Their vaunted attack had yet to explode in a sixth straight period against top-tier competition. And, truth be told, they were fortunate to be leading by a goal.
Then Alex Ovechkin announced his presence. With authority.
Ovechkin obliterated a deking Jagr with a shoulder-leading body bomb right at the center-ice face-off dot. The puck squirted loose and the Russians went the other way for the Evgeni Malkin goal that utterly changed the game. Russia held on (barely) to the two-goal lead that Ovechkin’s thunderclap and Malkin’s lightning strike provided for a 4-2 victory over their longtime hockey rivals in the crackling opener to a crackling opener to a remarkable Olympic tripleheader at Canada Hockey Place.
Nobody was a greater admirer of Ovechkin’s than Jagr, who dubbed the young superstar the game’s best player soon after the NHL returned from its work stoppage in 2005-06 with rookies Ovechkin and Sidney Crosby playing starring roles.
But Jagr decided to take on Ovechkin rather than avoiding the wrecking ball when he looked up and saw him early in the third period of a tense game. Jagr tried to deke Ovechkin -- but Ovi offered no deference to his elder admirer, driving his right shoulder into Jagr’s chest and chin and dropping the 235-pound legend to the ice.
Fedor Tyutin relayed the puck to Alexander Semin to send the play the other way. Semin then fed across for Malkin who, from one knee, squeezed a shot inside the near post to beat the slide across by Czech goaltender Tomas Vokoun and make it 3-1.
Having spent much of the game in a conservative posture and content to contain and counterattack, the Czechs then pressed to come back. Milan Michalek’s goal – with Jagr providing room by posting up off the right post – pulled the Czechs within 3-2 with 5:09 left.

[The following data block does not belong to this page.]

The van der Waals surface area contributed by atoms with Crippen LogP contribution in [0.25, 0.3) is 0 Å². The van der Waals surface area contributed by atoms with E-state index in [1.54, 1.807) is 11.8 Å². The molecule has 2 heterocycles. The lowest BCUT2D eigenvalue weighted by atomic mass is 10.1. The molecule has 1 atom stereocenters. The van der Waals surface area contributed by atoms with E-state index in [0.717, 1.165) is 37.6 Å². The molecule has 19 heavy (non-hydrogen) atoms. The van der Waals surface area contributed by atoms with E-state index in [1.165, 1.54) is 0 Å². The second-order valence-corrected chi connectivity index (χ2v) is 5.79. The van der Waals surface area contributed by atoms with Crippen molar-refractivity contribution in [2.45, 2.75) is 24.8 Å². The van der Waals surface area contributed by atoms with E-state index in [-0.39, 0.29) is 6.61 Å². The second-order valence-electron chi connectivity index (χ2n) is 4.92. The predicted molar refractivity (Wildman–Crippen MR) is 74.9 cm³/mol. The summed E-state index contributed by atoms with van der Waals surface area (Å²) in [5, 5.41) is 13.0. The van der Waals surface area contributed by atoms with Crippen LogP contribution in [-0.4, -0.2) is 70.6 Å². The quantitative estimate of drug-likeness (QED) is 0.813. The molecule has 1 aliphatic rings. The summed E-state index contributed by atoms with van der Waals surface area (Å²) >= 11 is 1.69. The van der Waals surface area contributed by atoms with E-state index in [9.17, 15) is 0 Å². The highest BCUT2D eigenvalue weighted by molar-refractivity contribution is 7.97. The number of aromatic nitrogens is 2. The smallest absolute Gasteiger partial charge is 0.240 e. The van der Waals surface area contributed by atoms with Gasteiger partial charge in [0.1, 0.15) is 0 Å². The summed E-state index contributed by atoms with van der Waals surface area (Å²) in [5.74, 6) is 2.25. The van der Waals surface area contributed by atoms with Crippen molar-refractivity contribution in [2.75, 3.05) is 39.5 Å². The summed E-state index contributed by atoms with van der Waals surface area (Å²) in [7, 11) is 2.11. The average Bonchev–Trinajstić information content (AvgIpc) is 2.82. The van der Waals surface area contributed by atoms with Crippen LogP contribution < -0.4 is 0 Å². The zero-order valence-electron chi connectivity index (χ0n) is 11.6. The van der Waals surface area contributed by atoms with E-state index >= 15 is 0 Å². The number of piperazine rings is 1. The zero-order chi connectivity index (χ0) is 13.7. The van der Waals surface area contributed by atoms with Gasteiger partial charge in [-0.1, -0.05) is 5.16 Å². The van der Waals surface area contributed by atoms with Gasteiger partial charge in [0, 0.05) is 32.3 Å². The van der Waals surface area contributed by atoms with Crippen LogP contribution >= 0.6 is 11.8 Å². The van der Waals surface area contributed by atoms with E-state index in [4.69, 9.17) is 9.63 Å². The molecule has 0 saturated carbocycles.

But Russian goaltender Evgeni Nabokov stood tall the rest of the way to give this latest Eastern European battle to his side. Pavel Datsyuk sealed the win by hitting the empty net with 12.3 seconds left.
With the victory, the Russians pulled out the Group B title and the automatic berth in Wednesday’s quarterfinals that goes with it. The Czechs had to await the results of the later games on this epic Rivalry Sunday to determine whether they would earn the fourth bye to the quarters as the top second-place team -- or whether they’d have to play a perilous qualifying game Tuesday.
The Russians came out hitting and forechecking. The Czechs came out containing and backchecking. While that made for neither the end-to-end flying nor the pyrotechnics at either end that many had expected, it nevertheless produced some riveting hockey.
Then the fun and the controversy started.
With Jagr in the box for a holding penalty against Datsyuk that he felt he did not deserve, Russia broke through.
Sergei Gonchar, working the top of the slot, fired a straight-away slapper toward the maze of players in front. Datsyuk and Ovechkin, who were standing in the line of fire, whacked away at the rebound until the puck squirted to the right of Vokoun. Malkin pumped it home from an angle, squeezing it under Vokoun’s right arm for the game’s first goal 15:13 into the first period.
But when Russians Konstantin Korneyev and Sergei Fedorov committed tripping penalties 13 seconds apart later in the period -- Fedorov’s penalty came 165 feet from his own net -- the Czechs went on a long 5-on-3 power play. They cashed in, though not on one of the pretty plays they were trying to set up.
When four players came together along the boards inside the Russian zone, Czech captain Patrik Elias
chipped the puck to Tomas Plekanec, who spun deep and then whisked a shot inside the far post behind Nabokov to tie it with 53.6 seconds left in the period.
The thrust and parry continued through the second period, with the Russians pressing the attack and the Czechs effectively minimizing the damage.
Again, Russia went ahead with a late goal. This one was the result of some rare loose play by the Czechs in their own end – fishing for the puck by David Krejci and Tomas Fleischmann that allowed the disk to skitter to an open Viktor Kozlov at the inner rim of the right circle. Kozlov’s along-the-ice shot beat a moving Vokoun and it was 2-1 for the Russians.
Then the major controversy of the match unfolded.
On a Czech power play one minute later, Jagr was trying to jam a loose puck that was sitting behind Nabokov over the goal line. Russian defenseman Andrei Markov gloved it away but then the puck slid back over the goal line – clear by at least six inches.
However, referee Dan O’Halloran, in perfect position directly behind and on top of the net, ruled no goal because he was in the process of blowing the play dead when it crossed the line. After consulting with the video review officials, O’Halloran’s no-goal call was confirmed – although it caused much commotion when the replay was shown on the center video board.
-- John Dellapina